State clubs provoke an instability of our sport, asserts Joan Laporta

State clubs provoke an instability of our sport, asserts Joan Laporta

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Laporta hits out at state owned clubs


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Barcelona president Joan Laporta has called on UEFA to bring in stricter rules for state-owned clubs as they provoke an instability of the sport due to their resources that don't come from the football industry. Laporta claimed that state-owned clubs spelled the downfall of football.

Manchester City and Paris Saint-Germain have established their status as elite clubs in European football since significant investment was made in the club by state-backed parties. City changed the face of English football forever when they were acquired by the Abu Dhabi United Group in 2008. The reigning English champions' current squad cost approximately $1.1 billion to assemble making it one of the most expensive teams in world football.

Paris Saint-Germain's fortunes changed dramatically for good when Qatar Sports Investment (QSI) purchased the club in 2011.The takeover made the French club not only the richest club in France but one of the wealthiest in the world. Since the takeover the Parisian club has dominated French football as they have won the Ligue 1 title eight times.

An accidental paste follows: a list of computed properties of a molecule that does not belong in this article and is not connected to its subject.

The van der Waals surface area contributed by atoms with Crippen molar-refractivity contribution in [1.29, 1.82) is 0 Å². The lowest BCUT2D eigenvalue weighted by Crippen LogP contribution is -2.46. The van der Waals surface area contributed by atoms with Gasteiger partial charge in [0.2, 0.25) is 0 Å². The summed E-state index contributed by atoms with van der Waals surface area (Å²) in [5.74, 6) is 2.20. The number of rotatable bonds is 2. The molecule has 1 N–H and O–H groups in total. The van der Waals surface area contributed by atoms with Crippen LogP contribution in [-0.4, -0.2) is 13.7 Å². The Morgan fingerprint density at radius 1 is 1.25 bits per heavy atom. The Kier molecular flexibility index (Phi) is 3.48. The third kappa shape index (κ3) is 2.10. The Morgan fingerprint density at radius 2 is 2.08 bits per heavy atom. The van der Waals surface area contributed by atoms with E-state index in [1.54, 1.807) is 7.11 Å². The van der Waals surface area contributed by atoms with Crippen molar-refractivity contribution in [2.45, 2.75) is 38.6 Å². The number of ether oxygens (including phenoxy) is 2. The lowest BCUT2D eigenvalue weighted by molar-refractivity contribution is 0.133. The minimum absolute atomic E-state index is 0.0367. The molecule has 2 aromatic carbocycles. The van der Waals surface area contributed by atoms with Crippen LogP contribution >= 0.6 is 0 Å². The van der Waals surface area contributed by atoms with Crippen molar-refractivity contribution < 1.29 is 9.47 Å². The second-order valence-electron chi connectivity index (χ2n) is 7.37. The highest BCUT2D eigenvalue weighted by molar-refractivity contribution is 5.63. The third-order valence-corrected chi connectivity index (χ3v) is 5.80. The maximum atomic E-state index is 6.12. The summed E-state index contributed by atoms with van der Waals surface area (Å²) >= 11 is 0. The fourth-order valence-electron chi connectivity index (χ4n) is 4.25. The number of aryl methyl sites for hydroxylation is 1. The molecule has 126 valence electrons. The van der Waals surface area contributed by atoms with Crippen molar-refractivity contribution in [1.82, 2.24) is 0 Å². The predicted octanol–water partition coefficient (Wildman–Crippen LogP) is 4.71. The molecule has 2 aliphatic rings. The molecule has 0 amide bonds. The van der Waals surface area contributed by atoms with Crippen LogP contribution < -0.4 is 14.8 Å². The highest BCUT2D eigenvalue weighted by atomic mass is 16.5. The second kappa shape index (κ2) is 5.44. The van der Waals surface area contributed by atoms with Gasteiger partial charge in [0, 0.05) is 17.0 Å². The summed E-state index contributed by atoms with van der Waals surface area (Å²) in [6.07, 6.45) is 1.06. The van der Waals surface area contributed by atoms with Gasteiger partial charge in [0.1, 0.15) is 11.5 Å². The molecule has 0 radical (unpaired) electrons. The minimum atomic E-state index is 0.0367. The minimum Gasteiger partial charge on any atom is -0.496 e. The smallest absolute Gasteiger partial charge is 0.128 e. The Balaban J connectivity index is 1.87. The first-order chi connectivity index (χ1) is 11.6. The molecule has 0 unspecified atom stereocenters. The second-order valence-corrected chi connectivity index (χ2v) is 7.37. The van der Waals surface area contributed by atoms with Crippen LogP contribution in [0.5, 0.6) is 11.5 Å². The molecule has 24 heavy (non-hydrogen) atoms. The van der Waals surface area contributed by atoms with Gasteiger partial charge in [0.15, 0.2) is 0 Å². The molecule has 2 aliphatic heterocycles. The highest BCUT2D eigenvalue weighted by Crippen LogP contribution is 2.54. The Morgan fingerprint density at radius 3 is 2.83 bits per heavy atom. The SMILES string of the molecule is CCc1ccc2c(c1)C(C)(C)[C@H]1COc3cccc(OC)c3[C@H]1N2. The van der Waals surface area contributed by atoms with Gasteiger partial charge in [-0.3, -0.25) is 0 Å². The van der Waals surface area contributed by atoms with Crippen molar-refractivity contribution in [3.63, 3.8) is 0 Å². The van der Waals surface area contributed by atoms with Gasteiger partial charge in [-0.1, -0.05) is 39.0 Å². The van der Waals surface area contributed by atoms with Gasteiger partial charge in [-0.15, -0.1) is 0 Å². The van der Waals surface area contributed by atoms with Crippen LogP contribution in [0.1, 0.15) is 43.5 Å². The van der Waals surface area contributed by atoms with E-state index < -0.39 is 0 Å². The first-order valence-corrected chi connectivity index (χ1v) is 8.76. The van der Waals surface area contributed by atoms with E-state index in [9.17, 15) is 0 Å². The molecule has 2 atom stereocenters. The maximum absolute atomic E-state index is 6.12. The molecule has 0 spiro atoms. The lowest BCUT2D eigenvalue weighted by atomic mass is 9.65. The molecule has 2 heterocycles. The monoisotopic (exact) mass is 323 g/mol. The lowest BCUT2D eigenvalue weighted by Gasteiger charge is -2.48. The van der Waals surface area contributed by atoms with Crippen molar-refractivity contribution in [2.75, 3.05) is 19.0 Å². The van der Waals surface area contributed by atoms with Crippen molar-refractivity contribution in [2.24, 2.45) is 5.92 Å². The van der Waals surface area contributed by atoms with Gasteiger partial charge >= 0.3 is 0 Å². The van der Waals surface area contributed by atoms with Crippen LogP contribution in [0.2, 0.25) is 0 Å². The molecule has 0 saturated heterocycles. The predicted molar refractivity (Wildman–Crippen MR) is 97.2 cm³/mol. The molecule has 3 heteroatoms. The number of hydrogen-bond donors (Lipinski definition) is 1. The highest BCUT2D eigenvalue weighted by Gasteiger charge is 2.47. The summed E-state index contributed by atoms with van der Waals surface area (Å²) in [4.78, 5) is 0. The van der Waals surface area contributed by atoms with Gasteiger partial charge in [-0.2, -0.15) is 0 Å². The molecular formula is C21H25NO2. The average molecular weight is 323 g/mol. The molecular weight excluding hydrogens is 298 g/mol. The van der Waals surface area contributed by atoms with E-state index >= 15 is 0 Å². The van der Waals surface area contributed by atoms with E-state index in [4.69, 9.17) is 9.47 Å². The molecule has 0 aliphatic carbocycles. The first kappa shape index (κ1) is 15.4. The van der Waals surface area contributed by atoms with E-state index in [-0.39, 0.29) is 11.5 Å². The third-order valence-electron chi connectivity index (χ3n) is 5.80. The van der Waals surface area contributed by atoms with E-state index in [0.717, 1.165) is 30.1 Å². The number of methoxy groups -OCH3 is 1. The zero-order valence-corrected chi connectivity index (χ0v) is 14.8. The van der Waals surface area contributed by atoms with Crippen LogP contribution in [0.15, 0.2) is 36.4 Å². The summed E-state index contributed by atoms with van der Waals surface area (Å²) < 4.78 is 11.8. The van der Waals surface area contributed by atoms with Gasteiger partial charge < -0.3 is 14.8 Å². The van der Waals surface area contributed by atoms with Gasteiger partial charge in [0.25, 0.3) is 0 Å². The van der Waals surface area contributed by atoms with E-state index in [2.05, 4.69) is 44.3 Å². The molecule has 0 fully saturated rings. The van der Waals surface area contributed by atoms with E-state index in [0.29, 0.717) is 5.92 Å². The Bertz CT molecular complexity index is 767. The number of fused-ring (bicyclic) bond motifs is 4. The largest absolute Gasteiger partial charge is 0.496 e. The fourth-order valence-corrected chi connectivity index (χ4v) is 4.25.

Critics have been outspoken about the financial power of both clubs as they use resources outside the footballing world and Barcelona president Joan Laporta has urged UEFA to take drastic measures to preserve the integrity of the game.

“The state clubs are a problem because they provoke an instability of our sport, of football in Europe. I’m asking for rules that have to be more strict for these kinds of clubs because the resources they are using in football doesn’t come from the football industry,” Laporta said at the launch of a new partnership between Barcelona and UNHCR.

“In our case, and most of the clubs in Europe, the resources that we are generating come from the industry of sports … and these state clubs are not using the same tools in order to compete. I ask the regulators like Uefa and leagues of each country to be stricter because, for instance, in Spain we have rules much more strict than in France or the Premier League,” he added.

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